Reading with your child is one of the easiest things you can do to give the best start in life. Sharing books together builds important skills such as listening, talking, memory and attention. Sharing a book at bedtime is a special time between you and your child and a lovely way to end the day. We lead such busy lives and often the only time you as a parent or carer have to sit down and share a book with your child is at bedtime. What better way to share such precious moments than through a story. There are so many wonderful books available. Here are some you might like to share at the end of the day.
Peace at Last by Jill Murphy
Mr. Bear is having difficulty getting off to sleep. Will he ever get any peace? There is snoring. Clocks are ticking all over the house. A story about a night of insomnia but with a peaceful ending.
“A book to delight that is full of rhyme and repetition.”
Dinosnore! by John Bendall-Brunello
A nice picture book that is well illustrated. This is the story of three dinosaurs who have fun trying to wake up their sleepy mum. Nothing seems to work. All she does is snore.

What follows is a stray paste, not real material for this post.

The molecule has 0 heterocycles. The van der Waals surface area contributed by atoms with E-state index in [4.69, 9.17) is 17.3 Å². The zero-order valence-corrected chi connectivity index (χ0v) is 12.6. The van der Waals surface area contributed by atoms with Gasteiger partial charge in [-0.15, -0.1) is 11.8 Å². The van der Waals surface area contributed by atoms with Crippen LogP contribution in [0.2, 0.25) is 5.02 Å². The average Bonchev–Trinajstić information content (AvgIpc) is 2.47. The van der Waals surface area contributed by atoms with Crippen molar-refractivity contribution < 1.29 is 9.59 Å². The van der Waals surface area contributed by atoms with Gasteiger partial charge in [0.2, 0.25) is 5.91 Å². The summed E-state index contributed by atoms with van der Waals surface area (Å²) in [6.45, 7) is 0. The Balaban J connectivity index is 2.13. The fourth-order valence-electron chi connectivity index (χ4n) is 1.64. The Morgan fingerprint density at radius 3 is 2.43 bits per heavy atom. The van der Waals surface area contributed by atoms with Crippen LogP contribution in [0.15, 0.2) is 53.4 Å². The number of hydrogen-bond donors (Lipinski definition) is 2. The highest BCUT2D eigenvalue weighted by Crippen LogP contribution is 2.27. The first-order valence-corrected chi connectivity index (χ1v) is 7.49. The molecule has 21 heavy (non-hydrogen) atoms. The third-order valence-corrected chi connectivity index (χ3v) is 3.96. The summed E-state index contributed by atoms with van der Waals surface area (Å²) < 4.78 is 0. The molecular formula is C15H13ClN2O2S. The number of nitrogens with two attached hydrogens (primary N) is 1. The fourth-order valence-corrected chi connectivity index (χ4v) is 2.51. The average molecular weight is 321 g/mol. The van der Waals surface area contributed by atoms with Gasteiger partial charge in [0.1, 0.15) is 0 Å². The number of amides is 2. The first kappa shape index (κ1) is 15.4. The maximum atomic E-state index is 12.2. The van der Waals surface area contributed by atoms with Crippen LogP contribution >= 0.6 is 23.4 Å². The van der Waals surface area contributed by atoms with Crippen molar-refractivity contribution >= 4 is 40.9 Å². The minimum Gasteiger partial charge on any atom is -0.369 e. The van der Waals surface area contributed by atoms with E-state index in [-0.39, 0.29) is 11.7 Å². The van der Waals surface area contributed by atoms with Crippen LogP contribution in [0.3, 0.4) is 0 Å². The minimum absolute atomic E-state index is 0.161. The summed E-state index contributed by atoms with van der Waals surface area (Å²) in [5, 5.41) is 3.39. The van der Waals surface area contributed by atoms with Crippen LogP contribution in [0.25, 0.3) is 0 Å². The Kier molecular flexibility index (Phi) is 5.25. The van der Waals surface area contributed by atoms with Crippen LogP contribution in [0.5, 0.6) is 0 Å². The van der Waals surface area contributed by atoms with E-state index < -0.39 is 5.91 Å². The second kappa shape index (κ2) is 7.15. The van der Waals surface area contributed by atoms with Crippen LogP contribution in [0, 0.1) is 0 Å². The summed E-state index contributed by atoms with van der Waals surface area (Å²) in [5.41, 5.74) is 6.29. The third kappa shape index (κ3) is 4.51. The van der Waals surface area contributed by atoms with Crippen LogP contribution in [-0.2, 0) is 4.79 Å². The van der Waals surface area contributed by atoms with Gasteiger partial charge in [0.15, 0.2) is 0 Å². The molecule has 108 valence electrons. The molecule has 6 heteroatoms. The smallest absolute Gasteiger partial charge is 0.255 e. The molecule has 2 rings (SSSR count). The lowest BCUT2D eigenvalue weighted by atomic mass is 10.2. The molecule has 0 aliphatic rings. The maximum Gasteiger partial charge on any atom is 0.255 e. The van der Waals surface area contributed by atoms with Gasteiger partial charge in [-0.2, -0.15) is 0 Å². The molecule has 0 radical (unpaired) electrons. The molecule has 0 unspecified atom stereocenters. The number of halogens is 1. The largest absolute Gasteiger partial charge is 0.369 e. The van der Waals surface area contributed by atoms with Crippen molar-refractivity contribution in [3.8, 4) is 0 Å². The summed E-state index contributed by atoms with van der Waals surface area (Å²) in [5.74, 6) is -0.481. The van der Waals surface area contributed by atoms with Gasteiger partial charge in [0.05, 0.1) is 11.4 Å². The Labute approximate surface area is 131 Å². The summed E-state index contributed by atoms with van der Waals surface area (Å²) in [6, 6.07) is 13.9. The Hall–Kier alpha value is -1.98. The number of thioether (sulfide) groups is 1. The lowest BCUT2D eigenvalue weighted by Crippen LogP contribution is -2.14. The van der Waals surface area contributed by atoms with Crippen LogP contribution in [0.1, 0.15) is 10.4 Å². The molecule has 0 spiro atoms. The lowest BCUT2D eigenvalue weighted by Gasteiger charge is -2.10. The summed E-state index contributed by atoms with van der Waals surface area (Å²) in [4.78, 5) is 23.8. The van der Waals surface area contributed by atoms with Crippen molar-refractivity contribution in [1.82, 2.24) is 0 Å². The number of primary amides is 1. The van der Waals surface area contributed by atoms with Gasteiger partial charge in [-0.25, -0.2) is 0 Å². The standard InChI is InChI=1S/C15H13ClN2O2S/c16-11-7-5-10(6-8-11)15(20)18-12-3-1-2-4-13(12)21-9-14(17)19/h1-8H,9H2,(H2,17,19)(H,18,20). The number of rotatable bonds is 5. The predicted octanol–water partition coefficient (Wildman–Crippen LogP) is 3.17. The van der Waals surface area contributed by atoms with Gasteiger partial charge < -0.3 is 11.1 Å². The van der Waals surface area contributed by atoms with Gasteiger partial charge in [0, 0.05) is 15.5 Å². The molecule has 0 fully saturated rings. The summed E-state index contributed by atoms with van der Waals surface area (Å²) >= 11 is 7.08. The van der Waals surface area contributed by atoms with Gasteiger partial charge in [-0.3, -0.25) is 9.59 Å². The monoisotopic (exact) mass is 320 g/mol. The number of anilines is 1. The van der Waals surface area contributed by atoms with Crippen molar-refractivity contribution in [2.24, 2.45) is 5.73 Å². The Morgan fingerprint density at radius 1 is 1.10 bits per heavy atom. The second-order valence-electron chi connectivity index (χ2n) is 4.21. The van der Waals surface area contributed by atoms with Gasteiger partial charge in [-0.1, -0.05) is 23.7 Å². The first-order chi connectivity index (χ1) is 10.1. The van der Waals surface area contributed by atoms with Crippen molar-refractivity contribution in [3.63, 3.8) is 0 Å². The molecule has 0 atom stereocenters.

“Finally the young dinosaurs do wake her and are they in for a surprise.”
The Fox in the Dark by Alison Green and Deborah Allwright
A charming story about some animals who are afraid of a fox in the dark. There is a rabbit, a mouse and a lamb. They all squash into Rabbit’s house to hide. The question is, is the fox as scary as they think?
“A nice bedtime book that is also very funny.”
The Little Star Who Wished by Michael Broad
This is the story of adventurous Little Star who likes to sit on a cloud and make wishes come true. When he falls out of the sky into the sea, he doesn’t know how he is going to get home. Luckily, he finds a shipwreck full of starfish and some friends who help him make his special wish to get home to the sky.
“A story sprinkled with stardust.”
Can You See A Little Bear? by James Mayhew
A look-and-find book with super pictures. It tells the story of Little Bear going on a journey into magical places. On the way there are many wonderful creatures and a fascinating medieval world unfolds. Gradually Little Bear moves into the familiar landscape of teatime, bath and then bed. Older children can still enjoy this book at a higher level.
“Introduces repetitive words and concepts like opposites.”
Sleepy Places by Judy Hindley
Have you a favourite place to sleep? Could you sleep in a rose like a bee? How about in ooze like a frog? Big Sister reads to her sleepy siblings about where animals like to snooze. She tucks them up in bed before going to her own. Of course, everyone ends up there too.
“A book with a good ending, suitable for children of about three years.”